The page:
When returning the dog there are several factors that we look at to verify the house is the right house. Here are a few: 1. We follow the dog to their house and the dog goes in the fence. 2. If the dog is in the yard and does not want to leave the yard. 3. The neighbors could verify the dog lives there. 4. Open gates, holes in fences, pickets on the ground. 5. Could be the dog is a repeat offender and we recognize the dog and the address. I would assume most ASOs across the country could give a list of ways they have experienced that help them determine where a dog lives.
HASS: And just put the dogs back.
Mike Wheeler: And just put them in, that’s correct. There’s no reason for the dogs to come with us. None whatsoever.
Now, once again, we do the door tags, let them know the dogs got out. and we fixed the fence. We also make sure they understand this is a temporary repair. We’re not professional fence builders. We’re just doing a temporary repair, we’re throwing a lock on the gate. They can keep the lock.
HASS: As a practical matter, how did your officers learn how to fix a fence?
Mike Wheeler: We are highly self-sufficient in our department. If anything breaks at our shelter, we fix it. Every person that starts working in our facility learns how to fix things because we fix it all.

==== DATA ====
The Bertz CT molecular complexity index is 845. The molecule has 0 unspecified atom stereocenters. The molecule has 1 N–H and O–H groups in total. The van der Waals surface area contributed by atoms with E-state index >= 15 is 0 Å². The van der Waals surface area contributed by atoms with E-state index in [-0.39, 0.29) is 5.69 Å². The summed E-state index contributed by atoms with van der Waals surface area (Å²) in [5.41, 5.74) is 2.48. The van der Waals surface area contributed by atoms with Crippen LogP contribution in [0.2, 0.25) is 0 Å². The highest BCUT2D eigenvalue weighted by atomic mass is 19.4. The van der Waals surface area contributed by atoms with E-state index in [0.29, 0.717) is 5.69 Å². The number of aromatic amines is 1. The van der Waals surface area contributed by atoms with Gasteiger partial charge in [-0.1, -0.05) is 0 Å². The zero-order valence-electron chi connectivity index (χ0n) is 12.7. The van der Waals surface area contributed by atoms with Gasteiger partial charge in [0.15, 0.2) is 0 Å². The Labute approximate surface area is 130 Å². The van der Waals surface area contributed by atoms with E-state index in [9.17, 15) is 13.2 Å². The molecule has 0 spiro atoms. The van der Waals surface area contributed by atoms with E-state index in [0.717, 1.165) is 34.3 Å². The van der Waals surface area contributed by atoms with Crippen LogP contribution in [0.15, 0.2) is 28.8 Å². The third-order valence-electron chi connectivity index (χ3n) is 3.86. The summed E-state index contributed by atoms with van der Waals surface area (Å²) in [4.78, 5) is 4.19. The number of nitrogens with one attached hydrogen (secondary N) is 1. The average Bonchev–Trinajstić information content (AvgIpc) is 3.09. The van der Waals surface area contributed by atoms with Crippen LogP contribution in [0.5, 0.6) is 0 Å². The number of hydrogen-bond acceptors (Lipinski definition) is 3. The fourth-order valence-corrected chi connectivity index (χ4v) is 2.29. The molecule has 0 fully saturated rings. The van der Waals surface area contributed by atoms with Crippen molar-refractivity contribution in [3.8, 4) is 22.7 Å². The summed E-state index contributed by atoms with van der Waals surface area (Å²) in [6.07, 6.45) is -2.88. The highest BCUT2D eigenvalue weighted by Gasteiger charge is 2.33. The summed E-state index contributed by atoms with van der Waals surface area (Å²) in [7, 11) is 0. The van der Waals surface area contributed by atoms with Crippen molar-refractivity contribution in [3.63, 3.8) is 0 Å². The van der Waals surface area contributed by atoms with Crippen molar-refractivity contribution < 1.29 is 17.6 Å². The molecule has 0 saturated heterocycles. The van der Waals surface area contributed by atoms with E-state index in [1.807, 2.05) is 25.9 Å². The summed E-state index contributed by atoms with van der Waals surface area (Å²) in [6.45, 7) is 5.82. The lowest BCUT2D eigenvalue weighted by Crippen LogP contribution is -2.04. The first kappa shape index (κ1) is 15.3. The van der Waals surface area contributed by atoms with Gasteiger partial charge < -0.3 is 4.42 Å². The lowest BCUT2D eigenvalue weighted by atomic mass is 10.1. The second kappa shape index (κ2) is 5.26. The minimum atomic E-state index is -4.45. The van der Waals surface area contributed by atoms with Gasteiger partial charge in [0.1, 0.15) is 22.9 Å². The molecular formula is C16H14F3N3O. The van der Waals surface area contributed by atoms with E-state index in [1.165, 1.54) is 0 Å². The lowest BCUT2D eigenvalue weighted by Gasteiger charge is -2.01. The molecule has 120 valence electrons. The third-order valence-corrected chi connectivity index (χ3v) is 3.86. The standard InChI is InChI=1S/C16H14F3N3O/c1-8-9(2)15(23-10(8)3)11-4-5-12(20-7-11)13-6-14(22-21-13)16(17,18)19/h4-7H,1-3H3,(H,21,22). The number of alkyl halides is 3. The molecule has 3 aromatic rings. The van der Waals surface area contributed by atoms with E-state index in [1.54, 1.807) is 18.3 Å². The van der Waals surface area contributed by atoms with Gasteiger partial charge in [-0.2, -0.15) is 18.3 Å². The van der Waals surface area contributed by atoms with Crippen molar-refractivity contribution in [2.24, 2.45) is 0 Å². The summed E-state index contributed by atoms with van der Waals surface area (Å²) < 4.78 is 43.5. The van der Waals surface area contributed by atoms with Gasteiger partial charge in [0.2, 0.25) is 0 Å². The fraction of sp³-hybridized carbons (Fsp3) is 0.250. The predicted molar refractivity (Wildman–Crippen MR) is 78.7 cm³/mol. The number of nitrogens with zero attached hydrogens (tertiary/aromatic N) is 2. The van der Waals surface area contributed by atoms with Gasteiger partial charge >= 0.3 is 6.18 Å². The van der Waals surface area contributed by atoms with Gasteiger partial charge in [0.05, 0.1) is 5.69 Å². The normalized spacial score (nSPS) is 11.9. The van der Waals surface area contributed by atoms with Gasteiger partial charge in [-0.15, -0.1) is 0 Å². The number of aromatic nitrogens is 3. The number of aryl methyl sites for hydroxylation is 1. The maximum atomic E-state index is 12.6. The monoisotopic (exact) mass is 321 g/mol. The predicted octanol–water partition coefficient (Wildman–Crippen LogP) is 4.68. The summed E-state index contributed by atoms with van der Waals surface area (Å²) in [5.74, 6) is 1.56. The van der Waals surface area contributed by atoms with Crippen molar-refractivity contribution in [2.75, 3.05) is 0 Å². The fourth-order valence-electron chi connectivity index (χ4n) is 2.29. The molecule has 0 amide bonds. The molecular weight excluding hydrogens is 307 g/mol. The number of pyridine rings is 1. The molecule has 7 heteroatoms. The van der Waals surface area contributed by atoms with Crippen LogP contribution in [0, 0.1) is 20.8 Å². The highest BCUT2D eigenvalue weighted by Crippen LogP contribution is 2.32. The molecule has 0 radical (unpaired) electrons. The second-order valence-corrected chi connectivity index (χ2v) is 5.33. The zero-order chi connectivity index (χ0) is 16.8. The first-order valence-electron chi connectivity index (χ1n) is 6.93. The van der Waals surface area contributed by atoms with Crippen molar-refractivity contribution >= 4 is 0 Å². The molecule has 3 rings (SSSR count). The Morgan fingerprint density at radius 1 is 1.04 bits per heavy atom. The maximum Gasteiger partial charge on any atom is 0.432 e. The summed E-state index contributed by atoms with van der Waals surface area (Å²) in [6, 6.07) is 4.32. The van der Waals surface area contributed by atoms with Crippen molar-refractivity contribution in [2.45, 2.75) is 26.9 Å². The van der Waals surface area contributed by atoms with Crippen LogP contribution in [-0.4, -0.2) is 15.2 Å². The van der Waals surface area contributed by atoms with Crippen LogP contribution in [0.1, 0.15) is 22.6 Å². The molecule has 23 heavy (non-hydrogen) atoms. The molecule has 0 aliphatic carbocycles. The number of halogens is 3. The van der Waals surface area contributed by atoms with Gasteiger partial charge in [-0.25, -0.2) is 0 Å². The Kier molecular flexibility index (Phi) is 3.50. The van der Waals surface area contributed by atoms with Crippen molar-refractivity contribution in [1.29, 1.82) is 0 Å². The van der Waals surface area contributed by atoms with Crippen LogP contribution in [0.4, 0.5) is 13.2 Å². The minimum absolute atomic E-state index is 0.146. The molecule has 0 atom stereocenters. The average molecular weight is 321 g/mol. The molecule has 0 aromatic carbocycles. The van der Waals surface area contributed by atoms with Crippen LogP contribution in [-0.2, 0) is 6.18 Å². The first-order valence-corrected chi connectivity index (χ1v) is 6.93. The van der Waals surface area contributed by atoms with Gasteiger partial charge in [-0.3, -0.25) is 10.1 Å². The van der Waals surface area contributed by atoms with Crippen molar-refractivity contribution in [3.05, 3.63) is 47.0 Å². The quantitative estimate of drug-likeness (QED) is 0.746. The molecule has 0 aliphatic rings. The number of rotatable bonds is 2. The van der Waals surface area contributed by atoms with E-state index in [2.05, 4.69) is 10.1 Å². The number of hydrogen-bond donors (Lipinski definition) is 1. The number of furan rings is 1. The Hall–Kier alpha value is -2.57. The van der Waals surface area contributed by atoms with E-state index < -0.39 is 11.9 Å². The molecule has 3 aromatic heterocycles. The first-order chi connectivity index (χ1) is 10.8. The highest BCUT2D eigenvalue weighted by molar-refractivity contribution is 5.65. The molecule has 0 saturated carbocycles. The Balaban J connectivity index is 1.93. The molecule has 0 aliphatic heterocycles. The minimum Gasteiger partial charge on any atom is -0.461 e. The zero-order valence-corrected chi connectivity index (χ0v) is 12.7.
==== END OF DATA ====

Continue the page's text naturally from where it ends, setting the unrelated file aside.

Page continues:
We don’t call in people to fix everything. If we need a gate fixed or we need a fence fixed at the shelter, we’re the ones fixing it. So, it’s just something they learn.
And I’ve gone out and there’s been some really ugly fixes. I won’t lie. I mean, there’s been some botched jobs out there. But ugly or not, it worked and that’s the key.
We definitely save a lot of money around the shelter rather than calling out a contractor every time we need to repair something. I wish I had the time to track those savings but every penny we save by doing something else is money we can use to help keep families together.
HASS: And what lessons have you learned about doing this? What mistakes did you make at one point that you figured out how to stop making?
Mike Wheeler: Sometimes it’s better to go ahead and put the dog in the truck while we’re doing the repairs, because if you put them back in the fence, then go do the repairs, the dogs are pushing you on you trying to get out the whole time you’re doing repairs.
And also just because we fix one hole in a fence, doesn’t mean we fix that hole and have to walk away, because there’s nothing worse than fixing that hole and then you turn around the dog sitting behind you because on the side of the fence, there were two more holes.
So you have to check the entire fence. And I think that’s the biggest.
HASS: How do you communicate about this program with the public?
Mike Wheeler: If you want to know how we tell people about it, we tell them everywhere we go. And we are everywhere.